Follow the gravel road down the other side of the mountain to an old food stash. Here, I saw a small waterfall and some interesting rocks. The route to Saskatchewan Glacier offers two options from here.
Turn left for a picturesque and easier route, although you cannot access the glacier. Alternatively, the right route offers access to climb onto the glacier should you have crampons.
However, the trail is much more dangerous because hikers make the Saskatchewan River crossing using fallen trees. Do not attempt this route without the proper safety equipment because a fall into the deep canyon will be fatal.
I chose the more scenic path along the south side of the North Saskatchewan River. Starting the long walk across the pebbly valley seemed easy enough. The distant views of the glacier teased me, and played peek-a-boo from behind a mountain.
The surrounding scenery is beautiful, with Parker Ridge to the north, Cirrus Mountain to the east, and a steep rock face to the south.
Here, I could also see the highway and Big Bend. When deciding to tackle this hike, it’s advisable to pick a day with a good weather forecast since this walk along the gravel flats provides no shelter from the elements.
Shale On The Trail
Walking the valley, I felt like the hike to the glacier seemed to take forever, and I took numerous snack breaks along the way. I now understand the popularity of the shorter Parker Ridge hike.
I could see Saskatchewan Glacier in the distance and kept telling myself, “It’s only a little bit further.” But in fact, the 5 km hike across the rocky flats seemed much longer.
There is no actual trail in the valley, just open terrain. So, keep looking ahead and walk toward the glacier. The rocks grew from pebble size to large stepping stones and, in some areas, became a tripping hazard.
Due to the terrain, the trek across the rocky valley floor was slow. I was thankful to have hiking boots with good ankle support. The rocks are interesting and come in different shades. If you’re prone to tripping, I suggest using collapsible hiking poles.
Not much grows in the valley, probably due to significant snowfall in winter. However, I found the odd, vibrant wildflower flourishing amongst the rocks.
Since I was pair of compact binoculars, in July, small waterfalls cascaded from the southern cliffs. Should you have a mountain goats frequent and Bighorn sheep frequent the area too.
Nearing the glacier’s terminus, I discovered an outcropping of shale. Knowing that shale often contains fossils, I examined the large pieces. To my surprise, the shale was full of trilobite fossils and some complete specimens.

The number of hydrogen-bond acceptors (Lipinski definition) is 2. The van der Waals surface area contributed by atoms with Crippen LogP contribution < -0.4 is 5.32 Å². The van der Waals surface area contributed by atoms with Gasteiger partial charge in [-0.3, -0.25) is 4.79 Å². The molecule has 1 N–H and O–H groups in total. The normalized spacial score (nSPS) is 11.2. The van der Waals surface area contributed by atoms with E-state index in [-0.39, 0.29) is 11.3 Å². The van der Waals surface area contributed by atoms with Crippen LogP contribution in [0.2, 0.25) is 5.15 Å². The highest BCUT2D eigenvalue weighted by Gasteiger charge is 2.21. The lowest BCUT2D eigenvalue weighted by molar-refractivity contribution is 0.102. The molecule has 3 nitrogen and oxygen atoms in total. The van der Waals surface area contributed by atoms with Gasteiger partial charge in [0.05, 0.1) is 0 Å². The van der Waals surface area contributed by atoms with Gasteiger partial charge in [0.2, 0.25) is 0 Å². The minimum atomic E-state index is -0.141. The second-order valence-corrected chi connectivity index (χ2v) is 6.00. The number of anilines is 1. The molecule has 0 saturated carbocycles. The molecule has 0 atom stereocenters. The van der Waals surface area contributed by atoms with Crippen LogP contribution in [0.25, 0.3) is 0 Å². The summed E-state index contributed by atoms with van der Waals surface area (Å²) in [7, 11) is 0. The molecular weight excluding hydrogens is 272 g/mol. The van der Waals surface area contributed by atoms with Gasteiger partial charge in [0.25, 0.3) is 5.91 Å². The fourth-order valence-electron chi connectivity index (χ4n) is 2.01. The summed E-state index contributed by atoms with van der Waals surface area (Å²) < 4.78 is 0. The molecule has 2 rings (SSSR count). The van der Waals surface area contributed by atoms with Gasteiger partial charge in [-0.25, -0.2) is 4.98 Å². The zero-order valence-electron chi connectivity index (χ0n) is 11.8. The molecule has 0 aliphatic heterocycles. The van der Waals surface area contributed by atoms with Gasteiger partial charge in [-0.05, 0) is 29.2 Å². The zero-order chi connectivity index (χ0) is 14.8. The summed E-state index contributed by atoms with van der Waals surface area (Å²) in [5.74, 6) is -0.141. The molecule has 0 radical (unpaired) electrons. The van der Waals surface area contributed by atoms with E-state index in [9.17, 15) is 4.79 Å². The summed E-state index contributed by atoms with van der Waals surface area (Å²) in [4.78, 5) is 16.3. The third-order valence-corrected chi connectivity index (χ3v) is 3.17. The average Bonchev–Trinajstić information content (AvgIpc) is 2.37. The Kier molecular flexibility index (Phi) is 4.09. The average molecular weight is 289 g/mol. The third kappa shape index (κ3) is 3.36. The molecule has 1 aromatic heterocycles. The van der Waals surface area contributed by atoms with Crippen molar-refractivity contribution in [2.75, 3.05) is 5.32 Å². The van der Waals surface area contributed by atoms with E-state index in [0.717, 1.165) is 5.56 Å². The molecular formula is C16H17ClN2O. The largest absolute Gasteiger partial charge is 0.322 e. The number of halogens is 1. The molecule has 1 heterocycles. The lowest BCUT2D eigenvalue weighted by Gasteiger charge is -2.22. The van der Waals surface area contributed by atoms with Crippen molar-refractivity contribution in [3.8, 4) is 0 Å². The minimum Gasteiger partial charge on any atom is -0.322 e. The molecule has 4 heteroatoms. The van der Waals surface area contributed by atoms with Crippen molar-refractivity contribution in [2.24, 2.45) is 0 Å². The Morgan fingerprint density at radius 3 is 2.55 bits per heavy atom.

It was a fantastic find and almost as rewarding as the hike itself. Remember, hikers must not remove such items and leave no trace when trekking in the national parks.
Reaching Saskatchewan Glacier
Trying to be aware of the time, I hiked onwards to the prize that seemed so close yet so far. Along the route, previous visitors have made cairns to mark the pathway through the rocky landscape.
Finally, after what seemed like an eternity, I reached the lake formed at the glacier’s toe, but I could not access the ice. Some of the ice was covered in debris, and pieces of ice had calved into the waters below.
Like many of the glaciers in the Canadian Rockies, Saskatchewan Glacier is rapidly receding. As it melts, the lake in front of it grows larger and makes accessing the toe more challenging.
This was the perfect place to enjoy lunch and appreciate the fact that I had conquered the hike and reached a glacier that not many hikers experience. Now, it was time to start on the long journey back.
Remember to keep track of the hours and only walk for half your allowable time, even if it means not reaching the destination. With an unmarked unofficial trail, you don’t want to be hiking after the sun goes down, or you’ll risk getting lost.
Hiking the Saskatchewan Glacier trail took me eight hours, but I stopped many times along the way. I could have spent much longer exploring the valley and enjoying the solitude.
If you plan to tackle this hike, the summer solstice is the best time to maximize your daylight hours. While a lot of people don’t venture there, you’ll enjoy the solitude of this trail.
Sometimes, getting off the beaten path and exploring less-traveled routes offer the nicest surprises. If you prefer to avoid the crowds in Banff, I’d highly recommend . in Yoko
Should you want to walk on a glacier without a long hike, the Columbia Icefields Discovery Centre sells snow bus tours onto Athabasca Glacier. The tours are family-friendly and a great way to experience the ice without any effort.